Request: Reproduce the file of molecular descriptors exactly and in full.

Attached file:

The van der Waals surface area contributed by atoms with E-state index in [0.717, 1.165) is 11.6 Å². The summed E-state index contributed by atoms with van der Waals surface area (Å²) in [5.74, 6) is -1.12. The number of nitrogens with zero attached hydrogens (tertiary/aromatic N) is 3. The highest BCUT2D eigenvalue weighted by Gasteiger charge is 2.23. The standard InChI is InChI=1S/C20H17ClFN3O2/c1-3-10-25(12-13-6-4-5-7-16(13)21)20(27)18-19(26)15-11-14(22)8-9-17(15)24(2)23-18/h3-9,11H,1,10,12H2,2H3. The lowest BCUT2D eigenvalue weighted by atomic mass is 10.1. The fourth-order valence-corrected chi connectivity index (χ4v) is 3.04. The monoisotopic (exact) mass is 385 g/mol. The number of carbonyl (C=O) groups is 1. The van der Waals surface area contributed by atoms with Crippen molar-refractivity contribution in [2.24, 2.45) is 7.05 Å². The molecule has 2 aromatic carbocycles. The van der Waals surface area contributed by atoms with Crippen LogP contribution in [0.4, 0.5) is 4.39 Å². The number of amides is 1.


The van der Waals surface area contributed by atoms with E-state index in [0.717, 1.165) is 11.6 Å². The summed E-state index contributed by atoms with van der Waals surface area (Å²) in [5.74, 6) is -1.12. The number of nitrogens with zero attached hydrogens (tertiary/aromatic N) is 3. The highest BCUT2D eigenvalue weighted by Gasteiger charge is 2.23. The standard InChI is InChI=1S/C20H17ClFN3O2/c1-3-10-25(12-13-6-4-5-7-16(13)21)20(27)18-19(26)15-11-14(22)8-9-17(15)24(2)23-18/h3-9,11H,1,10,12H2,2H3. The lowest BCUT2D eigenvalue weighted by atomic mass is 10.1. The fourth-order valence-corrected chi connectivity index (χ4v) is 3.04. The monoisotopic (exact) mass is 385 g/mol. The number of carbonyl (C=O) groups is 1. The van der Waals surface area contributed by atoms with Crippen molar-refractivity contribution in [2.24, 2.45) is 7.05 Å². The molecule has 2 aromatic carbocycles. The van der Waals surface area contributed by atoms with Crippen LogP contribution in [0.4, 0.5) is 4.39 Å². The number of amides is 1.